4. It is able to save our souls (v. 21). The implanted word is able to save our souls. This is very similar to what Paul wrote in Rom. 1:16 where he described the gospel as “the power of God unto salvation.” Earlier in this chapter, James said, “In the exercise of His will He brought us forth by the word of truth” (1:18). This passage teaches that man is “born again” through the word of truth, the gospel.
Surely, we can perceive the respect which James had for the word of God. Yet, the main point of this passage is not “respect the word.” All of these descriptions of the word are given in passing as James teaches us his main point which is “be ye doers of the word and not hearers only.” In teaching this lesson, James contrasted two kinds of persons: (1) the forgetful hearer and (2) the doer of the word. Let us move on to notice his contrast.
The Forgetful Hearer
James described several things about this man which we want to examine. By knowing the kind of man we ought not to be, we can better know what God wants us to be.
1. This man is self-deluded (v. 22). He somehow thinks that he is made better by the mere fact that he has heard the word preached. Actually, he has only increased his responsibility. Prior to hearing the word, he may have been sinning in ignorance; after hearing it, his sins are willfully committed. Hence, his sins are of a different nature once he begins to sin willfully than they were when he sinned in ignorance.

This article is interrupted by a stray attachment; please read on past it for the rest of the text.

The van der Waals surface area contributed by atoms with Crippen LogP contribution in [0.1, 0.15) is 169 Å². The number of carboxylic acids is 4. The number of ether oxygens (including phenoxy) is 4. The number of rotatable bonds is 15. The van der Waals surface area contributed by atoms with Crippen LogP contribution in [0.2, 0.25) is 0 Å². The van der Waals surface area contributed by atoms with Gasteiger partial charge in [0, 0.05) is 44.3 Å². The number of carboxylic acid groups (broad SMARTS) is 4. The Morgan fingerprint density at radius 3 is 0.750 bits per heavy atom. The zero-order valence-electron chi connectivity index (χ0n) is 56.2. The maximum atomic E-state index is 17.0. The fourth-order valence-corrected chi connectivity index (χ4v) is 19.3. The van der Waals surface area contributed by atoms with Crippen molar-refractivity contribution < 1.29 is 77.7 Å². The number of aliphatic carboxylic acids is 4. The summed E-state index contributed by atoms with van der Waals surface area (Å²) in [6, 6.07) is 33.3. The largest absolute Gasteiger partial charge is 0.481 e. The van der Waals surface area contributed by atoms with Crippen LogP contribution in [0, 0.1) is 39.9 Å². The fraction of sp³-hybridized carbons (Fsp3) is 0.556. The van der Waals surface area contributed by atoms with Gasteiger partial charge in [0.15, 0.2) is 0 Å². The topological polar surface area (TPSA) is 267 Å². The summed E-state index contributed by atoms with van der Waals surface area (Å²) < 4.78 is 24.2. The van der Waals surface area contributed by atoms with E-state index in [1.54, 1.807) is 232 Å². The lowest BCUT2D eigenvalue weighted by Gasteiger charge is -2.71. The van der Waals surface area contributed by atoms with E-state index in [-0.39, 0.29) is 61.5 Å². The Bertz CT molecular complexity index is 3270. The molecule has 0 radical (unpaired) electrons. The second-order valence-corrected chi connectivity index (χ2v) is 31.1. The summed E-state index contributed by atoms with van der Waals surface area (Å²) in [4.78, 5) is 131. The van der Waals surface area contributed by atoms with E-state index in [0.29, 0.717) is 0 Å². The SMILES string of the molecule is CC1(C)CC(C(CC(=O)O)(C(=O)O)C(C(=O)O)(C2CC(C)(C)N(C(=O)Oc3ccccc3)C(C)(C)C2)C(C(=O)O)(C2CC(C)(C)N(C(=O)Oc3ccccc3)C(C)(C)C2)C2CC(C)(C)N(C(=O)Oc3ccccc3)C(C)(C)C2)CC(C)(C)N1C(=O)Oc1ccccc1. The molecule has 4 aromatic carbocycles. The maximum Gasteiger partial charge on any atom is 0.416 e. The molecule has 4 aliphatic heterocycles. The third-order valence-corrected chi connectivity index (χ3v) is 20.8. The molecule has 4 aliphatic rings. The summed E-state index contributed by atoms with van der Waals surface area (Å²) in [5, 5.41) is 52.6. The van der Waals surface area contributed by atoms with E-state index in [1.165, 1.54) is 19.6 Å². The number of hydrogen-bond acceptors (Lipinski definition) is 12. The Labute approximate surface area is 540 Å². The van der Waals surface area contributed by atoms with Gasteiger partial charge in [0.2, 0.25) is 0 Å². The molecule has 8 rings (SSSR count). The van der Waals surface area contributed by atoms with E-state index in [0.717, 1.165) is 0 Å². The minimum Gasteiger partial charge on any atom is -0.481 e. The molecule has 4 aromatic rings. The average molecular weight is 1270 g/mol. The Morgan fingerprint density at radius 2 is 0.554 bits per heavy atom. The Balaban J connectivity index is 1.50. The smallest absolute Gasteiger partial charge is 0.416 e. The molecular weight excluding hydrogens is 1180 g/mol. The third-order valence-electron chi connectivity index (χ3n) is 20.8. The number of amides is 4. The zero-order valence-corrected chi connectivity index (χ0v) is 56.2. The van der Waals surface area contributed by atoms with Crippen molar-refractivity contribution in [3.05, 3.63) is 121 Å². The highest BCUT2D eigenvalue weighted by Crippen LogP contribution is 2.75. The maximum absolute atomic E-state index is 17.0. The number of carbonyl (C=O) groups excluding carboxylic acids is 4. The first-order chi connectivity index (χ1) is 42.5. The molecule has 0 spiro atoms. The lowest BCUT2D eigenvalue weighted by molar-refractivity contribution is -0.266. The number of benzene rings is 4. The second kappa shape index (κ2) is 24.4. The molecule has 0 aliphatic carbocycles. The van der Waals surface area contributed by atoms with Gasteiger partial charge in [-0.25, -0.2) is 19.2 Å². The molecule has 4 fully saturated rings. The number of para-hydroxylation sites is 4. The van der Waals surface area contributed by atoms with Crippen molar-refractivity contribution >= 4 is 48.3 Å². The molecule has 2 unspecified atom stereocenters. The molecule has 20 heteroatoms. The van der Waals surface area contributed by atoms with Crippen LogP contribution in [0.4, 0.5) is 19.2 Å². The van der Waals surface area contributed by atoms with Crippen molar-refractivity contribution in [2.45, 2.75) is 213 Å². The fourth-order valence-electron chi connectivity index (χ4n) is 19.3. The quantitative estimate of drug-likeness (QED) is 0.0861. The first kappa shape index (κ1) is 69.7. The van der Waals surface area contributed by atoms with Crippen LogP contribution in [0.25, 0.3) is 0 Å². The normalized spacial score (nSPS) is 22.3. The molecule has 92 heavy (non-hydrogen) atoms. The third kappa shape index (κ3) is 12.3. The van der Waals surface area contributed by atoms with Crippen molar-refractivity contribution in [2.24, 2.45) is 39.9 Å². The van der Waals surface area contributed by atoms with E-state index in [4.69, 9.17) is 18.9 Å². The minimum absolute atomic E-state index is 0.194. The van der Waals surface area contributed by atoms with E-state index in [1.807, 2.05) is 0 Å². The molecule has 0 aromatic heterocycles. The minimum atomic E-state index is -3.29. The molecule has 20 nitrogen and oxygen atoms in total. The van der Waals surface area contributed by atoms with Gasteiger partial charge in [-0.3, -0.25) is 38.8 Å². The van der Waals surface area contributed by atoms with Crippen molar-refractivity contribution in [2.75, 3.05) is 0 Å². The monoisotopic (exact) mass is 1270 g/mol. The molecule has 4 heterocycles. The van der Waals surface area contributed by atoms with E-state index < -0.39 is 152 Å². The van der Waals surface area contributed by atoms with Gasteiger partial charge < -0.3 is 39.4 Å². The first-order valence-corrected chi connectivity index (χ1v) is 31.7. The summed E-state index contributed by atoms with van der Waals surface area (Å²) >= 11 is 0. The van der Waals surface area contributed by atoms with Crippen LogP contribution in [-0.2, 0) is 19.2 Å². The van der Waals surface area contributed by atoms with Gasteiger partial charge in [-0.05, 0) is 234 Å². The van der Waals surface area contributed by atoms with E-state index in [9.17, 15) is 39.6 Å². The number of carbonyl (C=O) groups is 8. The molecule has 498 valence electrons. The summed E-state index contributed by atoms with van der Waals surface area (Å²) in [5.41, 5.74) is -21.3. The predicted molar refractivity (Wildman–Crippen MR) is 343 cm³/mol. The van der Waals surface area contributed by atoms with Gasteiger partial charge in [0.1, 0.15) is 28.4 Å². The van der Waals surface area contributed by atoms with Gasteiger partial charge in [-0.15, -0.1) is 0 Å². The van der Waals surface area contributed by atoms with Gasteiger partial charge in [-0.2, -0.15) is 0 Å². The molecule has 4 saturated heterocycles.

Any man that thinks that he is somehow better because he has heard the message preached does not understand the method of sanctification taught in the Scriptures. Jesus said, “Sanctify them in the truth; Thy word is truth” (Jn. 17:17). Man is sanctified when he hears the message preached and then obeys it. The mere hearing of the message does not make a person one whit better before God. However, when he hears the message and obeys it, his life is purified as he eradicates the evil which is in it and replaces it with moral virtues demanded by God. Hence, religion does not consist merely in the knowledge and belief of fundamental doctrines but rather in our being brought to a certain character in our daily living.
2. This man is religious (v. 26). The word “religious” which is used here refers to one who gives attention to the outward expressions of religion, the forms of worship. Hence, this man is one who is frequently’ present at the worship services, sings, listens to the sermon but never gets around to obeying the word. Through the years, a number of Christians have perceived Christianity to be going to church on Sunday. Theirs is a time-clock concept of Christianity. Christianity is the daily obedience to the word and not mere attendance to the outward forms of religion.
3. He is forgetful of God’s word (vs. 23-24). James compared him to the man who looked at his face in a mirror and went away having forgotten what he saw. I fear that many of us give more attention to our outward appearance than we give to our soul. We surely would not Appear in public looking untidy though many of us have no qualms of standing before God stained with sin. How frequently we look at ourselves in God’s word and then do nothing about it. How soon we forget what was said in the sermon and in the Bible class.